Adopting per diem rates may help your nonprofit organization avoid expense reporting-related paperwork. But it’s wise to ensure that you meet federal guidelines and rates before implementing them. Also, treat the IRS Publication 463 as your go-to reference for guidelines around per diem plans.
If you are opting for per diem rates, make sure to clearly state so in your nonprofit travel and reimbursement policy.
Mileage reimbursement for nonprofit travel
The mileage rates issued by the IRS dictates the deductible costs of operating automobiles for charitable and business purposes. The standard mileage rate for 2021 is:
- 56 cents per mile for business purposes
- 14 cents per mile for charitable organizations
Nonprofit organization employees and board members are eligible for business mileage reimbursement whereas volunteers will receive the charity rate. However, volunteers may receive reimbursement for commuting mileage which employees are not eligible for.
Some nonprofits reimburse actual business trip expenses instead of IRS standard mileage rates. Depending on the nature of engagement, actual expense reimbursement may cover the following items.
- Cost of gas
- Lease payments
- Repair-related cost
- Cost of tire changes
- Insurance and registration fees
An effective nonprofit travel reimbursement policy should clearly state the mileage reimbursement rules. Make sure these rules are compliant with IRS Topic No. 510 Business Use of Car.
For ease of reimbursement calculation and tax exemption of mileage reimbursement, you may ask volunteers and employees to submit the following documents and applicable receipts:
- Date(s) of travel
- Purpose of visit
- Fuel cost receipt
- No. of miles driven
- Repair-related cost receipt
You should also encourage employees and volunteers to keep a copy of these receipts and documents. It will help them prove that the reimbursement doesn’t fall under taxable income. In case you are not reimbursing volunteer travel expenses, it will be considered a charitable contribution.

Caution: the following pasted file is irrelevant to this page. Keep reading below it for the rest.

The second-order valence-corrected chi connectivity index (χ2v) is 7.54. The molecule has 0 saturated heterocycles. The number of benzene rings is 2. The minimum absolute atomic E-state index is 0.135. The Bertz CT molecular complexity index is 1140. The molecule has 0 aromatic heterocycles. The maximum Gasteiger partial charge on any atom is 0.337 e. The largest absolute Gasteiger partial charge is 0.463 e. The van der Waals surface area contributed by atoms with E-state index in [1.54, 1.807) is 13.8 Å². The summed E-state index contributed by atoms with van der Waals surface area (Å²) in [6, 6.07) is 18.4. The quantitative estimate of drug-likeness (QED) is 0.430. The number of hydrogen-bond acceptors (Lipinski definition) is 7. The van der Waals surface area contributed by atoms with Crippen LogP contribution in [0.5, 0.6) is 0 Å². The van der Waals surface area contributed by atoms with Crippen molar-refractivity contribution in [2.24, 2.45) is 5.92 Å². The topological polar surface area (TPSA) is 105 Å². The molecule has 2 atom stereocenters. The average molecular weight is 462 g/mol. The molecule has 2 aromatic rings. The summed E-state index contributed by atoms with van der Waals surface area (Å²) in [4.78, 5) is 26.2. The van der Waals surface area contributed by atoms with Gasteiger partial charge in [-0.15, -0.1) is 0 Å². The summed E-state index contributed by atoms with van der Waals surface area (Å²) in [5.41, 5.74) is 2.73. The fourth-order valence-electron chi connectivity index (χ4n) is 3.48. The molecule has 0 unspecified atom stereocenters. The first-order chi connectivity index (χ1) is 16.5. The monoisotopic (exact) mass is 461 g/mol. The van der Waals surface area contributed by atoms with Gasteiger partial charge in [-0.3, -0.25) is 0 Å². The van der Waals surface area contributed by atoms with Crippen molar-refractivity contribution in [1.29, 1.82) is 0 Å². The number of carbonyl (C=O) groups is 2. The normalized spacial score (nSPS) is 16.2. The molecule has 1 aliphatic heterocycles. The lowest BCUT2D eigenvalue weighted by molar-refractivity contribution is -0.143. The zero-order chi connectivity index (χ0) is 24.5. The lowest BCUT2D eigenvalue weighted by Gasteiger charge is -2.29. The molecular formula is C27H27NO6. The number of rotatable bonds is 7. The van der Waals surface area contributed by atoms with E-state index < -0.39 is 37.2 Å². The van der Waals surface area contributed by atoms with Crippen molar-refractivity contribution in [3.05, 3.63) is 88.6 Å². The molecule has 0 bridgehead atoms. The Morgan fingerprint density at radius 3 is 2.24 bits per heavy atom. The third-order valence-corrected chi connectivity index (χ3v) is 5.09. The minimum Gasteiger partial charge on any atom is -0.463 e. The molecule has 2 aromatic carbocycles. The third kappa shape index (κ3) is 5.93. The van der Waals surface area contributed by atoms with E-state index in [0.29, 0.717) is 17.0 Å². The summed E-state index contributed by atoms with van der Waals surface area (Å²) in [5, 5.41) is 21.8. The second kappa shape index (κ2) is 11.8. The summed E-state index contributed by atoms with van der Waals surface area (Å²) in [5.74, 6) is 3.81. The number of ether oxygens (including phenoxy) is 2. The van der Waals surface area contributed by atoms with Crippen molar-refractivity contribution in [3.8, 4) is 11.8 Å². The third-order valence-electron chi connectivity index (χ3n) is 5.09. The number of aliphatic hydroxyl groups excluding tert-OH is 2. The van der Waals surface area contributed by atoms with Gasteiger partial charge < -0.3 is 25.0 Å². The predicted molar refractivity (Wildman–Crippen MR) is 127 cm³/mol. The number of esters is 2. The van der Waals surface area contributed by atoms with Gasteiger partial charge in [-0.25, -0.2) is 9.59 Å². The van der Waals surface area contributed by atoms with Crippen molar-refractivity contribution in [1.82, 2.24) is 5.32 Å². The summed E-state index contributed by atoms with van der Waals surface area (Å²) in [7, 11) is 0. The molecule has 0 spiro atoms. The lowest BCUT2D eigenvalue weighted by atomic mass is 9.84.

Nonprofit travel advances
Nonprofit organizations often pay advances to employees. Excess funds from these advances must be returned immediately at the end of the trip.
If you are not comfortable with advances, you can also issue an organization credit card or a purchasing card (P-cards). There must be clear rules on what these cards can be used for.
For example, employees can make business purchases with the credit card and personal expenses with the P-card. You can also set spending limits on both of these cards.
Best practices for nonprofit travel policy
Apart from what we’ve mentioned above, your nonprofit travel and reimbursement policy should also clearly set policies around travel planning, approval, and reimbursement process. For example, you may consider adding these pointers to your policy:
- Timeline for submitting expenses
- Budget management audit processes
- Reimbursement rates for different items
- Steps to make a reimbursement request
- Estimate time for reimbursement approval
- Preferred travel agencies for airline or hotel reservations
When you replace paper-based processes with a business travel management tool like TravelPerk, you can easily save more on flights, hotels, and benefit from a streamlined nonprofit travel management process for your nonprofit. The VAT recovery tool saves you and your business money, and you can even upload your travel policy to ensure 100% compliance.
Creating a nonprofit travel and reimbursement policy is crucial for offering a seamless experience to travelers and complete transparency to donors. Make sure that you clearly mention every rule to help your employees stay compliant with IRS tax policies.
Keeping things clear is essential for ensuring a successful travel policy. Everybody needs to know what, where and when they can spend when traveling for business. Get in touch with the TravelPerk team to discuss how you can start experiencing transparent, hassle-free corporate travel.